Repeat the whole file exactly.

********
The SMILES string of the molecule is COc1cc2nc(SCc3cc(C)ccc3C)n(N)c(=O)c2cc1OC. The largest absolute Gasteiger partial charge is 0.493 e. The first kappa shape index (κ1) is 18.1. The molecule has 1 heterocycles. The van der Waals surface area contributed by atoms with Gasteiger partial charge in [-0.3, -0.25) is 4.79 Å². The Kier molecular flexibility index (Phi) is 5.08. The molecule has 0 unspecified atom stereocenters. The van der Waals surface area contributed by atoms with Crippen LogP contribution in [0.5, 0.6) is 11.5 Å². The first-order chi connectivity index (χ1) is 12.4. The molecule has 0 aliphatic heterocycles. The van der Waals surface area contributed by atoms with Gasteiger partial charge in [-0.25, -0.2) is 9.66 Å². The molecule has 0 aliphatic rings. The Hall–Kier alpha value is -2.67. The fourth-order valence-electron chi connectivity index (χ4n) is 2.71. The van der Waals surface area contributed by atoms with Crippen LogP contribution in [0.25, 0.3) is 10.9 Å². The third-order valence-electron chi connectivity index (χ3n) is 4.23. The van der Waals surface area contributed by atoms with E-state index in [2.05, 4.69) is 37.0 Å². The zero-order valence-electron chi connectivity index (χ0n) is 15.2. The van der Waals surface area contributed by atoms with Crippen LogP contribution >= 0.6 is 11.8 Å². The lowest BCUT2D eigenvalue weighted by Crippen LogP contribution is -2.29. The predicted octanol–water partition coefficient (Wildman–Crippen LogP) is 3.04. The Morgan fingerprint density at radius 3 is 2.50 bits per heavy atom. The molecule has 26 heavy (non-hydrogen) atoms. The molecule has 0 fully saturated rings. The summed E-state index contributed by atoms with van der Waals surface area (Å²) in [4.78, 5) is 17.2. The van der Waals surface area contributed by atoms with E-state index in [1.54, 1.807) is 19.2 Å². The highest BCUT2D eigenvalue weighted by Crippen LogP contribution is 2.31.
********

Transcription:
The SMILES string of the molecule is COc1cc2nc(SCc3cc(C)ccc3C)n(N)c(=O)c2cc1OC. The largest absolute Gasteiger partial charge is 0.493 e. The first kappa shape index (κ1) is 18.1. The molecule has 1 heterocycles. The van der Waals surface area contributed by atoms with Gasteiger partial charge in [-0.3, -0.25) is 4.79 Å². The Kier molecular flexibility index (Phi) is 5.08. The molecule has 0 unspecified atom stereocenters. The van der Waals surface area contributed by atoms with Crippen LogP contribution in [0.5, 0.6) is 11.5 Å². The first-order chi connectivity index (χ1) is 12.4. The molecule has 0 aliphatic heterocycles. The van der Waals surface area contributed by atoms with Gasteiger partial charge in [-0.25, -0.2) is 9.66 Å². The molecule has 0 aliphatic rings. The Hall–Kier alpha value is -2.67. The fourth-order valence-electron chi connectivity index (χ4n) is 2.71. The van der Waals surface area contributed by atoms with Crippen LogP contribution in [0.25, 0.3) is 10.9 Å². The third-order valence-electron chi connectivity index (χ3n) is 4.23. The van der Waals surface area contributed by atoms with E-state index in [2.05, 4.69) is 37.0 Å². The zero-order valence-electron chi connectivity index (χ0n) is 15.2. The van der Waals surface area contributed by atoms with Crippen LogP contribution >= 0.6 is 11.8 Å². The lowest BCUT2D eigenvalue weighted by Crippen LogP contribution is -2.29. The predicted octanol–water partition coefficient (Wildman–Crippen LogP) is 3.04. The Morgan fingerprint density at radius 3 is 2.50 bits per heavy atom. The molecule has 26 heavy (non-hydrogen) atoms. The molecule has 0 fully saturated rings. The summed E-state index contributed by atoms with van der Waals surface area (Å²) in [4.78, 5) is 17.2. The van der Waals surface area contributed by atoms with E-state index in [1.54, 1.807) is 19.2 Å². The highest BCUT2D eigenvalue weighted by Crippen LogP contribution is 2.31.